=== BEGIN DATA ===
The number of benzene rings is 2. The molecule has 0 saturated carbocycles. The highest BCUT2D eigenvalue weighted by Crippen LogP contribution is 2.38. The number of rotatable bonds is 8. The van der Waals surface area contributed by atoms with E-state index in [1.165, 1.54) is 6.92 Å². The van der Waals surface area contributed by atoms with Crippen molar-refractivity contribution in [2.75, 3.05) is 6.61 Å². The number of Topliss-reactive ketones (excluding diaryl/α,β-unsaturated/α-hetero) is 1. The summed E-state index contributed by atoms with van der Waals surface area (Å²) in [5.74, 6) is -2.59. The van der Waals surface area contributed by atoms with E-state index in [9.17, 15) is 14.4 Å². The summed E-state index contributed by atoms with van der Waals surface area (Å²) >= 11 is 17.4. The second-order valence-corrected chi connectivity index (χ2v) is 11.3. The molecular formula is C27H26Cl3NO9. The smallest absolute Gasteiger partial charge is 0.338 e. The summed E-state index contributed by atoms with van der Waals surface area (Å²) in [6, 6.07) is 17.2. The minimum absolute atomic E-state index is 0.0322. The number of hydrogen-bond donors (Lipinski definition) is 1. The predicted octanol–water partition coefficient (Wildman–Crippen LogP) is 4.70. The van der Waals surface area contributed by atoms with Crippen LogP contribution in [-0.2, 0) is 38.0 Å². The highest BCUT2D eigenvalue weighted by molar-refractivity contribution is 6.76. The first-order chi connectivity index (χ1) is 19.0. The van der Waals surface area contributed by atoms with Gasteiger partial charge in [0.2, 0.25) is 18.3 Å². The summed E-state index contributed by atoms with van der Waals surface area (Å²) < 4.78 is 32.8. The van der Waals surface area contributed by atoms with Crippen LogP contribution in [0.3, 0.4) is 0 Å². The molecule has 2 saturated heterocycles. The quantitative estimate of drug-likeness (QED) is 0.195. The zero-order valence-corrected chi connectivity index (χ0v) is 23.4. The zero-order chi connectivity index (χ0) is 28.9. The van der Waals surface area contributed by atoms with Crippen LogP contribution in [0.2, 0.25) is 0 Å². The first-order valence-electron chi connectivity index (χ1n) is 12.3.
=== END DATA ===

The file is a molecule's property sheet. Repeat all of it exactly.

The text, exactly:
The number of benzene rings is 2. The molecule has 0 saturated carbocycles. The highest BCUT2D eigenvalue weighted by Crippen LogP contribution is 2.38. The number of rotatable bonds is 8. The van der Waals surface area contributed by atoms with E-state index in [1.165, 1.54) is 6.92 Å². The van der Waals surface area contributed by atoms with Crippen molar-refractivity contribution in [2.75, 3.05) is 6.61 Å². The number of Topliss-reactive ketones (excluding diaryl/α,β-unsaturated/α-hetero) is 1. The summed E-state index contributed by atoms with van der Waals surface area (Å²) in [5.74, 6) is -2.59. The van der Waals surface area contributed by atoms with E-state index in [9.17, 15) is 14.4 Å². The summed E-state index contributed by atoms with van der Waals surface area (Å²) >= 11 is 17.4. The second-order valence-corrected chi connectivity index (χ2v) is 11.3. The molecular formula is C27H26Cl3NO9. The smallest absolute Gasteiger partial charge is 0.338 e. The summed E-state index contributed by atoms with van der Waals surface area (Å²) in [6, 6.07) is 17.2. The minimum absolute atomic E-state index is 0.0322. The number of hydrogen-bond donors (Lipinski definition) is 1. The predicted octanol–water partition coefficient (Wildman–Crippen LogP) is 4.70. The van der Waals surface area contributed by atoms with Crippen LogP contribution in [-0.2, 0) is 38.0 Å². The highest BCUT2D eigenvalue weighted by molar-refractivity contribution is 6.76. The first-order chi connectivity index (χ1) is 19.0. The van der Waals surface area contributed by atoms with Gasteiger partial charge in [0.2, 0.25) is 18.3 Å². The summed E-state index contributed by atoms with van der Waals surface area (Å²) < 4.78 is 32.8. The van der Waals surface area contributed by atoms with Crippen LogP contribution in [0.3, 0.4) is 0 Å². The molecule has 2 saturated heterocycles. The quantitative estimate of drug-likeness (QED) is 0.195. The zero-order valence-corrected chi connectivity index (χ0v) is 23.4. The zero-order chi connectivity index (χ0) is 28.9. The van der Waals surface area contributed by atoms with Crippen LogP contribution in [0.2, 0.25) is 0 Å². The first-order valence-electron chi connectivity index (χ1n) is 12.3.